for Al Capone Does My Shirts
by Gennifer Choldenko
When Moose Flanagan moves to Alcatraz Island so his father can work as a prison guard, he’s concerned about leaving his friends and his baseball team behind. He quickly discovers that living on the same piece of ground that harbors Machine Gun Kelly and Al Capone is a whole new ballgame. Along with the children of the other prison employees, Moose takes a boat to San Francisco each weekday to attend school. There the Island kids milk the mystique of their home for all it’s worth, concocting an ingenious scheme that involves smuggling their classmates’ dirty clothes into the prison laundry system—for a price. The humor of Moose’s escapades is balanced with a more serious issue that his family deals with daily: his older sister Natalie has a condition that keeps her from functioning as a typical teenager. Unidentified in this story set in the 1930s, Natalie’s condition would be diagnosed as autistic today. Desperate to find help for Natalie, Moose’s mother insists that her 16-year-old daughter is only ten, an age when she’s still eligible to attend special schools rather than being relegated to an institution. A concluding author’s note describes life on Alcatraz during its tenure as a working penitentiary from 1934 to 1963, solidly grounding this piece of fiction within fact. In a similar vein, Gennifer Choldenko’s sister served as inspiration for the character of Natalie, who is portrayed with respect and intimacy. The author’s dedication reads, “To my sister, Gina Johnson, and to all of us who loved her—however imperfectly.” (Ages 10–14)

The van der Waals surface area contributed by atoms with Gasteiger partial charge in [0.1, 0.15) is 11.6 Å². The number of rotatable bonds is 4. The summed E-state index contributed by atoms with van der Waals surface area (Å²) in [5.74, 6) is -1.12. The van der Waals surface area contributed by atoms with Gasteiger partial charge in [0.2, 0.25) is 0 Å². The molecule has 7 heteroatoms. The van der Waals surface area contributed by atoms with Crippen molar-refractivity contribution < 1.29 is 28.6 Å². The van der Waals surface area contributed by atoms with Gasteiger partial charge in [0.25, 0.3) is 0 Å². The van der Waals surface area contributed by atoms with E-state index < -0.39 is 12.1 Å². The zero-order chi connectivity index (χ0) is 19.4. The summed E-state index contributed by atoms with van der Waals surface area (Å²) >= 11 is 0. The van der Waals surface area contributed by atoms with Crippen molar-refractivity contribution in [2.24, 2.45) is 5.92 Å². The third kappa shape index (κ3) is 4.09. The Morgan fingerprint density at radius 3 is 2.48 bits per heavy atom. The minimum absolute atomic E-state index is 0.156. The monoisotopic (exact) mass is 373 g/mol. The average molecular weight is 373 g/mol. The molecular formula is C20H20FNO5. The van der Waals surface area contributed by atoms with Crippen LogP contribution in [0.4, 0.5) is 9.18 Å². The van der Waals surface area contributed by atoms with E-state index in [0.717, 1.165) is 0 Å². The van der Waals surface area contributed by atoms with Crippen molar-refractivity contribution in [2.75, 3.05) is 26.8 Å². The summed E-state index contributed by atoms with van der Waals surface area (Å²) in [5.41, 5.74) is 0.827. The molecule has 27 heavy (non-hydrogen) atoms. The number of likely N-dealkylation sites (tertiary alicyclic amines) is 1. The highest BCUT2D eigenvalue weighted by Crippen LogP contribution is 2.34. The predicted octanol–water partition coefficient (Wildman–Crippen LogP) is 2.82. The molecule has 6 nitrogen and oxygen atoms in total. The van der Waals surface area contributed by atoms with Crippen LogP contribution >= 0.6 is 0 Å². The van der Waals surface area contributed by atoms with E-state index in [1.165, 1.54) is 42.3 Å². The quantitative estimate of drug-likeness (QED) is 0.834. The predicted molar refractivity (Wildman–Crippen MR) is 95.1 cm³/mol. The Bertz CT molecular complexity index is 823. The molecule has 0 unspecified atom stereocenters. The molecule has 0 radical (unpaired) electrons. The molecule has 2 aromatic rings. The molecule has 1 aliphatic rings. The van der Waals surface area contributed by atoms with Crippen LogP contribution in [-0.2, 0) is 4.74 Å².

CCBC Choices 2005 . © Cooperative Children's Book Center, Univ. of Wisconsin - Madison, 2005. Used with permission.
Today I moved to a twelve-acre rock covered with cement, topped with bird turd and surrounded by water. I'm not the only kid who lives here. There's my sister, Natalie, except she doesn't count. And there are twenty-three other kids who live on the island because their dads work as guards or cook's or doctors or electricians for the prison, like my dad does. Plus, there are a ton of murderers, rapists, hit men, con men, stickup men, embezzlers, connivers, burglars, kidnappers and maybe even an innocent man or two, though I doubt it. The convicts we have are the kind other prisons don't want. I never knew prisons could be picky, but I guess they can. You get to Alcatraz by being the worst of the worst. Unless you're me. I came here because my mother said I had to.
Publisher description retrieved from Google Books.